Adhesive bindings. These methods solve the problem of printing on the spine. Traditional perfect binding methods involve the use of hot-melt glues, which are relatively less expensive, cure quickly and form a very strong bond. The downside, however, is that the perfect-bound book is not user-friendly. Because traditional hot-melt glues stiffen when they cool, the product has a tendency to snap shut when opened on a work surface.
Enter layflat adhesive binding, which allows a book to stay open while the user is keystroking or cooking. Added benefits include a cover with a spine area that can be printed and an effective image area for 2-page spreads. True layflat binding processes involve side-gluing the cover to the front and back pages of the book, allowing the spine of the book block to remain detached from the cover.
The Otabind option. The premier layflat binding process is Otabind. Developed in the 1980s by the Finland-based Otava Publishing Company, Otabind has gained widespread favor in the U.S., becoming the preferred method for many of our customers who produce software manuals, cookbooks, textbooks and reference and instructional materials.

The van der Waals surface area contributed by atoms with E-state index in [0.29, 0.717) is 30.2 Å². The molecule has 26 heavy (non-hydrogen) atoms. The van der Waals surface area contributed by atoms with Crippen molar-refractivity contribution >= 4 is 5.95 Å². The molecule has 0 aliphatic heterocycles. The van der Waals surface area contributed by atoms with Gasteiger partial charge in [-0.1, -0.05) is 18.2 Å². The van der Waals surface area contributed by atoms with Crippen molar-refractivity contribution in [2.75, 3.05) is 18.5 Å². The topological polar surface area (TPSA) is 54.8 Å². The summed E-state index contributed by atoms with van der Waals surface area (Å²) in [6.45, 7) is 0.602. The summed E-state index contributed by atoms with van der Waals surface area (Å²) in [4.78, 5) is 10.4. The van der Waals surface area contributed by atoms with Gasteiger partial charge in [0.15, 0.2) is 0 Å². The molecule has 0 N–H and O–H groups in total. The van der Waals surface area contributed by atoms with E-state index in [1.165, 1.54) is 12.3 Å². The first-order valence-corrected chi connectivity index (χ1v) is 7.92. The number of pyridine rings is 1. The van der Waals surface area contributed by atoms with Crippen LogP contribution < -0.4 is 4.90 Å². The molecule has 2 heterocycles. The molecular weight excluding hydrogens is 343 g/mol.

The process calls for two applications of a cold glue—or PVA (polyvinyl acetate)—down the spine of the book block to adhere a crash liner (the crepe paper used to reinforce the spine). The cover is attached with side glue, rather than across the entire width of the spine as in traditional perfect binding methods. The use of PVA adds to the book’s flexibility, because cold glues cure to a semi-soft state and don’t crack the way hot-melts do. The Otabind method not only yields a higher quality binding, but it is also significantly cheaper than mechanical binding. For example, we recently bound more than 1 million copies of a 496-page cookbook produced by a national publisher and printed by a major book manufacturer. Previous editions of the book had been plastic comb-bound at $2.06 per unit. Using Otabind, the cost was only 31 cents per book. Word of Otabind’s quality has spread—major customers such as IBM now routinely specify it when placing orders.